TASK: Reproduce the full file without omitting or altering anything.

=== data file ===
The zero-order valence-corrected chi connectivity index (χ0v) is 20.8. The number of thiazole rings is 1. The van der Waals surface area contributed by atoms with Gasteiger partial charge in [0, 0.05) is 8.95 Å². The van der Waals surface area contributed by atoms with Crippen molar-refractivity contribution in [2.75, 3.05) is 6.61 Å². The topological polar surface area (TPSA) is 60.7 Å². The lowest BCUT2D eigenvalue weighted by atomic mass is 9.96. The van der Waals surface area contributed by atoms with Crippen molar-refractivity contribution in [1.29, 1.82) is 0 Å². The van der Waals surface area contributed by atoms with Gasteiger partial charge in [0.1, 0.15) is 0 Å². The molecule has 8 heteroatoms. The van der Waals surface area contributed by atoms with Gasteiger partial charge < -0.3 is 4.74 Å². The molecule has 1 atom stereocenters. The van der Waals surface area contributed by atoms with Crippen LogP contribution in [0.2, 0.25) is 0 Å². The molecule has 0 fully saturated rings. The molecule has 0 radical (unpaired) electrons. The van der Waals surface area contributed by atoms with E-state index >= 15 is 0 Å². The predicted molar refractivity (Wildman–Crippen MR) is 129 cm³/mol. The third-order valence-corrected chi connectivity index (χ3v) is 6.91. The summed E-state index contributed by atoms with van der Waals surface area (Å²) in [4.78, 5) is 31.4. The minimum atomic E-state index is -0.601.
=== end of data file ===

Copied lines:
The zero-order valence-corrected chi connectivity index (χ0v) is 20.8. The number of thiazole rings is 1. The van der Waals surface area contributed by atoms with Gasteiger partial charge in [0, 0.05) is 8.95 Å². The van der Waals surface area contributed by atoms with Crippen molar-refractivity contribution in [2.75, 3.05) is 6.61 Å². The topological polar surface area (TPSA) is 60.7 Å². The lowest BCUT2D eigenvalue weighted by atomic mass is 9.96. The van der Waals surface area contributed by atoms with Crippen molar-refractivity contribution in [1.29, 1.82) is 0 Å². The van der Waals surface area contributed by atoms with Gasteiger partial charge in [0.1, 0.15) is 0 Å². The molecule has 8 heteroatoms. The van der Waals surface area contributed by atoms with Gasteiger partial charge < -0.3 is 4.74 Å². The molecule has 1 atom stereocenters. The van der Waals surface area contributed by atoms with Crippen LogP contribution in [0.2, 0.25) is 0 Å². The molecule has 0 fully saturated rings. The molecule has 0 radical (unpaired) electrons. The van der Waals surface area contributed by atoms with E-state index >= 15 is 0 Å². The predicted molar refractivity (Wildman–Crippen MR) is 129 cm³/mol. The third-order valence-corrected chi connectivity index (χ3v) is 6.91. The summed E-state index contributed by atoms with van der Waals surface area (Å²) in [4.78, 5) is 31.4. The minimum atomic E-state index is -0.601.